It's not often that I have an opportunity to blog about Federal Trade Commission decisions because, well, the FTC doesn't really have much to do with stock compensation. But they do oversee the Hart-Scott-Rodino Antitrust Improvement Act of 1976, which means they are responsible for updating the filing thresholds imposed under the act on an annual basis. And those filing thresholds could end up being very important in the context of your executive compensation program.
The HSR Act, as it is known to its friends, was enacted to provide the FTC and the Department of Justice with advance notice of large mergers and acquisitions, by requiring the entities involved in the transaction to file reports with both agencies. A trap for the unwary, however, is that the HSR Act applies to individuals as well as corporations. Where an individual acquires voting stock that exceeds the filing thresholds specified under the Act, that individual is responsible for making the required filings.
While the HSR Act can apply to any individual, in the context of equity compensation, it is most likely to be a concern when executives amass significant amounts of company stock as a result of their transactions in the company's stock plans. As administrator of your company's stock plan, this is where you come in and why it's a good idea for you to be familiar with the HSR Act.
The filing requirements apply only to acquisitions that exceed a specified threshold, defined in terms of the value of the individual's holdings in the company as a result of the acquisition. Acquisitions that don't cause an individual's holdings to exceed this threshold aren't subject to the HSR Act filing requirements.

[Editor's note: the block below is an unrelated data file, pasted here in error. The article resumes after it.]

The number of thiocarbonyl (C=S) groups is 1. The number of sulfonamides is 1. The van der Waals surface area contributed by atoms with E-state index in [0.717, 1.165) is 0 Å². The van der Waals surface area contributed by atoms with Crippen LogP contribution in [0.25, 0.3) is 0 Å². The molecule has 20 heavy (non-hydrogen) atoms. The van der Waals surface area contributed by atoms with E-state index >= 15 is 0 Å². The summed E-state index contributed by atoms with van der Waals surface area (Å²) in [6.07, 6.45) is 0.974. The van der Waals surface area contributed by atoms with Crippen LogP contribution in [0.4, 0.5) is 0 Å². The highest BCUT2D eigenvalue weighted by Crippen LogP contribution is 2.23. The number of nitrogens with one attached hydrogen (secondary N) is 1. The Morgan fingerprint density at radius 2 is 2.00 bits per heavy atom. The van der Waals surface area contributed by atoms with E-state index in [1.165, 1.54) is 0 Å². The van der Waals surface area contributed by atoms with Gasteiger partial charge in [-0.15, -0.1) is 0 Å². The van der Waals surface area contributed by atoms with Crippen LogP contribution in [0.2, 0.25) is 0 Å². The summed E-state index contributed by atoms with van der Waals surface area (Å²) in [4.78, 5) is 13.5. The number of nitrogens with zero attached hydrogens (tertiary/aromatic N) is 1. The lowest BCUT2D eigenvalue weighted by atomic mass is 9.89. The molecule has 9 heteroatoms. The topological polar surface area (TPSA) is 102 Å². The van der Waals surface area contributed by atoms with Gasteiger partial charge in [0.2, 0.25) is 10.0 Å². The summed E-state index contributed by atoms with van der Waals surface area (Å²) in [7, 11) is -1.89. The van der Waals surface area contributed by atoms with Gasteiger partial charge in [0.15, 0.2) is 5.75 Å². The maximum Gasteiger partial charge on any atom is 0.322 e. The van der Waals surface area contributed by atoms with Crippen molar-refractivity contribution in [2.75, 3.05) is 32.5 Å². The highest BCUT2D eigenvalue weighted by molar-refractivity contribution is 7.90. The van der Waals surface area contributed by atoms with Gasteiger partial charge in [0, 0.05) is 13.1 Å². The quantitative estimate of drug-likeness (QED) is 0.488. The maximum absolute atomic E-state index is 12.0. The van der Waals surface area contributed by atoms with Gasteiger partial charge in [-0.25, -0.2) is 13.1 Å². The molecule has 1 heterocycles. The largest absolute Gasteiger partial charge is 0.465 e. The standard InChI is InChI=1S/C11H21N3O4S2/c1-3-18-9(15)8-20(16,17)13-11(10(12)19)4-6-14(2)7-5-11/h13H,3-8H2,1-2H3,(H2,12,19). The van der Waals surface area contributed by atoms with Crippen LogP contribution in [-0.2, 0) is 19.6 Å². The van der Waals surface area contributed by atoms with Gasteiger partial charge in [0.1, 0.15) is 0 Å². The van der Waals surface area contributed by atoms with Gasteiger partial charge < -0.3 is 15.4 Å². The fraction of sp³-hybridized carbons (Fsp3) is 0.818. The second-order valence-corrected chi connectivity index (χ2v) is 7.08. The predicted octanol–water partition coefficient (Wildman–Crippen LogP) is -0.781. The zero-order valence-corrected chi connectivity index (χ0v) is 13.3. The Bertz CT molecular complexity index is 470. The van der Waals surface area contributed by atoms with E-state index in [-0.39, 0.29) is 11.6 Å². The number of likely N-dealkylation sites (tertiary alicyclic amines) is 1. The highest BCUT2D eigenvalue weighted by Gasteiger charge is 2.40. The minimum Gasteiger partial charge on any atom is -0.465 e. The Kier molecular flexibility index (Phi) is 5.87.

Even acquisitions that do exceed this threshold may not trigger the filing requirement. For the filings to be required, one of the following conditions must be met:
Where neither of the about conditions apply, the HSR Act filing requirements would not be triggered.
The thresholds increase annually. As just announced by the FTC, effective February 28, the thresholds are as follows:
Penalties for failing to make these filings can be $40,000 per day! Thats right—PER DAY! This isn't something to take lightly or to just hope that someone else in your company is monitoring it. If you have executives nearing the ownership threshold at which filings can be required, raise the red flag.
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